Daniel Hannan, who played a key role in the Leave campaign, reportedly told Conservative colleagues in the European Parliament that draft exit proposals contained plans to let all EU nationals vote in England and Northern Ireland after Brexit.
European citizens living in the UK can vote at a local level but the comments could raise the hopes of some three million EU nationals who cannot cast their ballot in national polls.
The news also raises questions over how the Brexiteer MEP gained access to the closely-guarded draft of the withdrawal agreement between London and Brussels, which will set the terms of the UK’s exit from the EU.
In leaked WhatsApp messages, obtained by The Guardian, Mr Hannan said: “I just saw an extract of the draft withdrawal agreement. Britain has decided to enfranchise all EU nationals (at least in England and Northern Ireland – it’s devolved in Scotland and Wales.)
“What an odd decision: why offer a blanket deal instead of country by country bilaterals?
“For what it’s worth, it will significantly bolster the non-Tory electorate.”
However, the prime minister’s official spokesperson said: “We have always said we are committed to doing bilateral deals, to ensure that UK nationals living there and EU nationals living in the UK have voting rights and that’s the approach we are continuing to take.”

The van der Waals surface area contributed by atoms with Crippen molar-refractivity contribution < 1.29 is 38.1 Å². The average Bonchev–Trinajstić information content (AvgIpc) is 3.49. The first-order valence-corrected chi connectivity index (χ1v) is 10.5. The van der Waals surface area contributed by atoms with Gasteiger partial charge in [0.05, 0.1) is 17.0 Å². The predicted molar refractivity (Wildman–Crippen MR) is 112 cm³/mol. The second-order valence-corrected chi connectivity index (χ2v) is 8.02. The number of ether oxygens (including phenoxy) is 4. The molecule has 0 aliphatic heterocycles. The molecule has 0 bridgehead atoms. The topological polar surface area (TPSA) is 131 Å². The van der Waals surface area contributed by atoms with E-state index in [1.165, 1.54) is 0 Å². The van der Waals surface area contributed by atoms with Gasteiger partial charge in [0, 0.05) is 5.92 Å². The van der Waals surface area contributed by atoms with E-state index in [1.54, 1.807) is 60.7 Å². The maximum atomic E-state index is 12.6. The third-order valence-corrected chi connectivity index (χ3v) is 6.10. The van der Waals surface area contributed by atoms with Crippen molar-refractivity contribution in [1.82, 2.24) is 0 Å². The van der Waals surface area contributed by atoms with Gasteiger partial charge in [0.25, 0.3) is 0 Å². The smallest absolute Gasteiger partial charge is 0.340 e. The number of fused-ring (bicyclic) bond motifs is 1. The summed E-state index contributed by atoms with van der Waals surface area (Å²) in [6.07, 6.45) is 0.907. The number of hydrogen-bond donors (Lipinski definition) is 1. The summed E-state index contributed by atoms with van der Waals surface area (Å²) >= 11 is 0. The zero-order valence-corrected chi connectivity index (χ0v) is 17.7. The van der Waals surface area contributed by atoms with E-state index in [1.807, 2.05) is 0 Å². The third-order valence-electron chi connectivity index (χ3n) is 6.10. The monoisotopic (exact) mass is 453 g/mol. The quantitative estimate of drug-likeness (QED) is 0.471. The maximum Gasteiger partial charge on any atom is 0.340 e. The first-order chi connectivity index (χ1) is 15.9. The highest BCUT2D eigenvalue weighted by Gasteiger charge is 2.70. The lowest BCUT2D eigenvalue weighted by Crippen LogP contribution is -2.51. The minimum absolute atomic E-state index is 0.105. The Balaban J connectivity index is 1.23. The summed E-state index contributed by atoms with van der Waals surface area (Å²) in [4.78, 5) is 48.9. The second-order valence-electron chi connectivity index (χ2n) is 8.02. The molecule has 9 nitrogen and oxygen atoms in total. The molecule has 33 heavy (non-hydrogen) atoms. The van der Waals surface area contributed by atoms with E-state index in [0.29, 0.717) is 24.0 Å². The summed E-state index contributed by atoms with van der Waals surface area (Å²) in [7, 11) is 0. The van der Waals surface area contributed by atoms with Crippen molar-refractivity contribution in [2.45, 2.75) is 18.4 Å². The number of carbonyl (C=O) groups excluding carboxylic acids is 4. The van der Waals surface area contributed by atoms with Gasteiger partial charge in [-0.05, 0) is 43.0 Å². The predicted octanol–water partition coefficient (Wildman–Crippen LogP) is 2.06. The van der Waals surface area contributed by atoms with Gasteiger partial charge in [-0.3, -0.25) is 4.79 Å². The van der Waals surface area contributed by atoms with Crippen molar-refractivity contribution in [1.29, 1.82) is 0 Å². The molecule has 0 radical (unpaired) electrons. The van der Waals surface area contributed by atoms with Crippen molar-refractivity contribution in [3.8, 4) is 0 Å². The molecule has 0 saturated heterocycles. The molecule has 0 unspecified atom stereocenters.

Theresa May has promised to protect the existing rights of EU citizens living in the UK – even in the event of a no-deal scenario – but question marks still hang over their future rights after Brexit.
It also comes as Brexit secretary Dominic Raab said the government had no plans to publish a technical notice on the future of EU citizens, despite publishing more than 100 pieces of no-deal advice, including information on pet passports and threats from asteroids.
He told MPs: “Citizens’ rights are an issue of scale, importance and sensitivity, which means that it will be dealt with not in technical notices, but in a different format.
“However, I reassure [MPs] that all the details will be coming along shortly to provide the assurances that I think both sides of the House want to give to EU nationals here. We value their contribution and want them to stay.”
Speaking afterwards, shadow Brexit minister Paul Blomfield accused ministers of failing to guarantee the future of EU citizens and called for “concrete commitments” to set their mind at ease.
“The uncertainty is leading many people in key jobs to leave the UK,” he said.
“Dropping their no-deal plan for EU citizens is yet another broken promise which will add to the anxiety.
“We are now entering a critical phase of this process. Warm words are no longer good enough.”
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